Skip to main content

David Davis Mansion

1000 Monroe Drive, Bloomington 309/828-1084


Jan-Dec: Wed-Sat 9 a.m. – 4 p.m.

NOTE ANDROID USERS ONLY: The donation payment processing function in the Illinois History mobile application for Android devices is currently down. Donations are still being processed through the web site at apologize for the inconvenience.

Teachers in Illinois schools (grades prekindergarten through 12) can apply for grant funds to visit this site on a field trip with their students. Click here for the details.

David Davis (1815-1886), a distinguished jurist, was born in Maryland and studied law in New England. In 1836 he settled in Bloomington and in 1844 won election as a Whig to the Illinois legislature. Four years later he was elected Judge of Illinois’ Eighth Judicial Circuit and served on the bench during Abraham Lincoln’s remaining years as an attorney on the circuit. The two became close friends, and Davis served as Lincoln’s manager at the 1860 Republican nominating convention in Chicago. In 1862 President Lincoln appointed Davis to the United States Supreme Court. In 1877 Davis resigned from the court after being elected to the United States Senate by the Illinois legislature. He served as Senate president pro tempore from 1881 to 1883.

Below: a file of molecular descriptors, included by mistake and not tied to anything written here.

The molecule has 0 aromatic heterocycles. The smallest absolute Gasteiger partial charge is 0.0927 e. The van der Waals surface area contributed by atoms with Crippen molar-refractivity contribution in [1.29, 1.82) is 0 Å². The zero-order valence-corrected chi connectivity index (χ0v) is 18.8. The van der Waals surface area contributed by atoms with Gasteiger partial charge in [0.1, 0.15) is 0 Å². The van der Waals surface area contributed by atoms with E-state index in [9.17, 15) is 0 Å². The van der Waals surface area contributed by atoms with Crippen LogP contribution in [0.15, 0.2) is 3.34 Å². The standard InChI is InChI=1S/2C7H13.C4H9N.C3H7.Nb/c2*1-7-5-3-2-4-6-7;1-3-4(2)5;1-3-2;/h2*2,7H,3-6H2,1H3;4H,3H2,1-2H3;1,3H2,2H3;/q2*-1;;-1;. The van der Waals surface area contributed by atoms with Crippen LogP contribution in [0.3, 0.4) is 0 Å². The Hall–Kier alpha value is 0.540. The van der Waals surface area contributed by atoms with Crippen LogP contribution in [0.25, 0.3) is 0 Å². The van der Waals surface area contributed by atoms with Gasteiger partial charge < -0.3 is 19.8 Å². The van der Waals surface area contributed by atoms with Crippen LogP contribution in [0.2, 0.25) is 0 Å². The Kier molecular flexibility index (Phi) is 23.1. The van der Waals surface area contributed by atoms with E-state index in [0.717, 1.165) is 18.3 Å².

Davis commissioned French-born architect Alfred Piquenard (1826-1876) to design the late-Victorian style mansion, primarily as a residence for his wife, Sarah Davis (1814-1879), who did not want to live in Washington, D.C. Known as Clover Lawn, the mansion was constructed between 1870 and 1872. Davis retired from the Senate in 1883 and spent the remainder of his life at Clover Lawn.

The three-story yellow brick home, east of downtown Bloomington, comprises thirty-six rooms. The large, tree-shaded lot includes an 1872 wood house, a barn and stable, privies, a foaling shed, carriage barn, and a flower and ornamental cutting garden. The circular drive to the Mansion remains as originally configured. The property was entered on the National Register of Historic Places in 1972 and in 1975 was declared a National Historic Landmark.

Visitors view twenty rooms on the second and third floors, many of them containing pieces of high-style Renaissance Revival furniture purchased by Sarah Davis for her new home. The site’s visitor center is accessible to persons with disabilities. 

The site hosts a number of special events, including “Mr. Lincoln’s Birthday,” the “Glorious Garden Festival” in June, an “Antique Car Exhibition,” and a Thanksgiving celebration, “The Blessings of the Table,” in November. Beginning in late November, the Mansion is lavishly decorated for “Christmas at Clover Lawn.” Christmas “Gaslight Tours” are also offered the 3rd Saturday evening in December. Many programs are supported by the David Davis Mansion Foundation.